Over the longer term, Hoofdletters did seemingly suffer the fate Ovink foresaw, though a thorough search for examples would give a clearer idea of its subsequent career, if any. Recently, elements of the invention have been revived in an emasculated, postmodern form. Rick Vermeulen, in Typographers and Erasmus (1999; see Eye n0. 32 vol. 8) used triple-print with well honed irony to render several chapters of Praise of Folly (1509) Erasmus’s satire on, among many other things, scholarly life and learning in renaissance Europe. And in The best of Wim T. Schippers (1997; see Eye no. 40 vol. 10) Dutch and English texts were superimposed in red and green (colour filters provided), a presentation said by one of the book’s designers, Thomas Widdershoven, to be in the spirit of Shippers’ work as marked by ‘anarchy, freedom and irritation’.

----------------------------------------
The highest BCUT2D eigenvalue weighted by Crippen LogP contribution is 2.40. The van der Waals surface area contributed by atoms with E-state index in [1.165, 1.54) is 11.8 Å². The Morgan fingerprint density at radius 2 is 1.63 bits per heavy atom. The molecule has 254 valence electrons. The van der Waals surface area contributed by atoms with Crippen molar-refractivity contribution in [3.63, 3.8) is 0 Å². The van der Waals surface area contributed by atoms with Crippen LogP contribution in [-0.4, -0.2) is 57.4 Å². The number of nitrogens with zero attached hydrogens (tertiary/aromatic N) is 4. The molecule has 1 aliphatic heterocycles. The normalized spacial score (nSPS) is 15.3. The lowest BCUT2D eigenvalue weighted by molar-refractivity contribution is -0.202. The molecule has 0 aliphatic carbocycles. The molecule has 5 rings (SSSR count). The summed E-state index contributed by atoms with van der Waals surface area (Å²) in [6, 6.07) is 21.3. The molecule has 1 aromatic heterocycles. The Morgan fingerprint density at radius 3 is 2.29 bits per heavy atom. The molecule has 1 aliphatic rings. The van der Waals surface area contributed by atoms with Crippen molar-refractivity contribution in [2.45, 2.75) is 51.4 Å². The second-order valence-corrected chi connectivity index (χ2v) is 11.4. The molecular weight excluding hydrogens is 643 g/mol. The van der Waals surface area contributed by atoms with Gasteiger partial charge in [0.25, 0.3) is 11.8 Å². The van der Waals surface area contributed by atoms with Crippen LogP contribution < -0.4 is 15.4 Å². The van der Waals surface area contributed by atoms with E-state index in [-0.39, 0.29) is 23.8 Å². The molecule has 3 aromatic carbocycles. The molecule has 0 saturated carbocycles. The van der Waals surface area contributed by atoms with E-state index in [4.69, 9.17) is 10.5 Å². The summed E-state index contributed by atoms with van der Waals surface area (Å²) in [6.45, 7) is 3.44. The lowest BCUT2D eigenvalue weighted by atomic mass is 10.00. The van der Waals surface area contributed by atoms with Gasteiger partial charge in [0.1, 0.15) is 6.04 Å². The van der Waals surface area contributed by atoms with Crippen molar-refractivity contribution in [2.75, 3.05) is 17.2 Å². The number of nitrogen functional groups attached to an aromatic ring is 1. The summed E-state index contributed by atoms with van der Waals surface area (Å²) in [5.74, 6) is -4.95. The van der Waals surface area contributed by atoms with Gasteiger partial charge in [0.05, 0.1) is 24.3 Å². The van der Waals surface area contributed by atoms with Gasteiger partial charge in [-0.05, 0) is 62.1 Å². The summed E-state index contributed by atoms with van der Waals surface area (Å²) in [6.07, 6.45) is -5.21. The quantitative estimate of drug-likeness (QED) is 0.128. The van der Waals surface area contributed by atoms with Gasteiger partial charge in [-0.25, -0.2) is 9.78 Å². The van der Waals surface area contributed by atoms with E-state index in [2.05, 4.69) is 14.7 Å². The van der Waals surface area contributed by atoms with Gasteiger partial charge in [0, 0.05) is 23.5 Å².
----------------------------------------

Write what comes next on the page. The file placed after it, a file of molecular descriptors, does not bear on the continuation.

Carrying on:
Casting a cold eye over Hoofdletters, Tweeling- en Meerlingdruk, it is difficult to see it as anything more than an earnest but bizarre solution to what was undoubtedly a real problem in postwar Europe, and the Netherlands in particular. Most designers, typographers and readers will probably find its technically deterministic contravention of long-established typographic practice merely naïve, resulting in a harmless curiosity that merits little consideration, only incredulity. But if Hoofdletters is designated a practical failure, a typography in extremis, something stops us from dismissing it out of hand. With a warmer eye it resolves into an enlightening object of mirth. While there is no indication that Van den Bergh regarded Hoofdletters with anything but complete seriousness, 45 years on it, too, operates, if accidentally, as an ingenious satire – on the preoccupations of legibility research, or the promise of technology so readily associated with the period of its invention. It is, in any case, a finely crafted demonstration of where a literal and unrelentingly logical approach to typography and reading can lead, and so becomes paradoxically a teaching tool of considerable value. For this, if for nothing else, the Professor would surely be pleased.

Thanks: Gerard Unger, Fred Smeijers